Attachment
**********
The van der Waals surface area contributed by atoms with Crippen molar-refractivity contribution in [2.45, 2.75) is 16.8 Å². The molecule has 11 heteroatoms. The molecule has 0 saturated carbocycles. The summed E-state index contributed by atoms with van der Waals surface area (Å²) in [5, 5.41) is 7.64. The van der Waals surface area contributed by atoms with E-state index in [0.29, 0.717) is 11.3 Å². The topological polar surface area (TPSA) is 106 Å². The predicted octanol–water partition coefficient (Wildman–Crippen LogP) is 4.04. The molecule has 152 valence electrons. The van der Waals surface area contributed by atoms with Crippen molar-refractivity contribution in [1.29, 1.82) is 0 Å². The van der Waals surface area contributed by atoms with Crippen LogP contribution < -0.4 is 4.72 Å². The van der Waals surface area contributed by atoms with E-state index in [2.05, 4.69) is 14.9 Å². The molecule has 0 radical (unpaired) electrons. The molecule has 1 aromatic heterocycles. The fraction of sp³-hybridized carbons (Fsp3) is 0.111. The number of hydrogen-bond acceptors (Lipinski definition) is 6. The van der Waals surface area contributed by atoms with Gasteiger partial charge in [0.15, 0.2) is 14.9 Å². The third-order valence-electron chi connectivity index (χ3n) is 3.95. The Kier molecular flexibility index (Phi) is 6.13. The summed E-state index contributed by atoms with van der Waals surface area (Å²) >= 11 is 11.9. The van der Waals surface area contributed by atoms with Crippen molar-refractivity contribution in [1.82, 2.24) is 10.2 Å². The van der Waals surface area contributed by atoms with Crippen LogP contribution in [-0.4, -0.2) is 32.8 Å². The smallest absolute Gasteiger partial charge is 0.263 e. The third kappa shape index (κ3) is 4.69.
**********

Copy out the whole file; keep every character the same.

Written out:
The van der Waals surface area contributed by atoms with Crippen molar-refractivity contribution in [2.45, 2.75) is 16.8 Å². The molecule has 11 heteroatoms. The molecule has 0 saturated carbocycles. The summed E-state index contributed by atoms with van der Waals surface area (Å²) in [5, 5.41) is 7.64. The van der Waals surface area contributed by atoms with E-state index in [0.29, 0.717) is 11.3 Å². The topological polar surface area (TPSA) is 106 Å². The predicted octanol–water partition coefficient (Wildman–Crippen LogP) is 4.04. The molecule has 152 valence electrons. The van der Waals surface area contributed by atoms with Crippen molar-refractivity contribution in [1.29, 1.82) is 0 Å². The van der Waals surface area contributed by atoms with Crippen LogP contribution < -0.4 is 4.72 Å². The van der Waals surface area contributed by atoms with E-state index in [2.05, 4.69) is 14.9 Å². The molecule has 0 radical (unpaired) electrons. The molecule has 1 aromatic heterocycles. The fraction of sp³-hybridized carbons (Fsp3) is 0.111. The number of hydrogen-bond acceptors (Lipinski definition) is 6. The van der Waals surface area contributed by atoms with Gasteiger partial charge in [0.15, 0.2) is 14.9 Å². The third-order valence-electron chi connectivity index (χ3n) is 3.95. The Kier molecular flexibility index (Phi) is 6.13. The summed E-state index contributed by atoms with van der Waals surface area (Å²) >= 11 is 11.9. The van der Waals surface area contributed by atoms with Crippen molar-refractivity contribution in [1.82, 2.24) is 10.2 Å². The van der Waals surface area contributed by atoms with Crippen LogP contribution in [-0.4, -0.2) is 32.8 Å². The smallest absolute Gasteiger partial charge is 0.263 e. The third kappa shape index (κ3) is 4.69.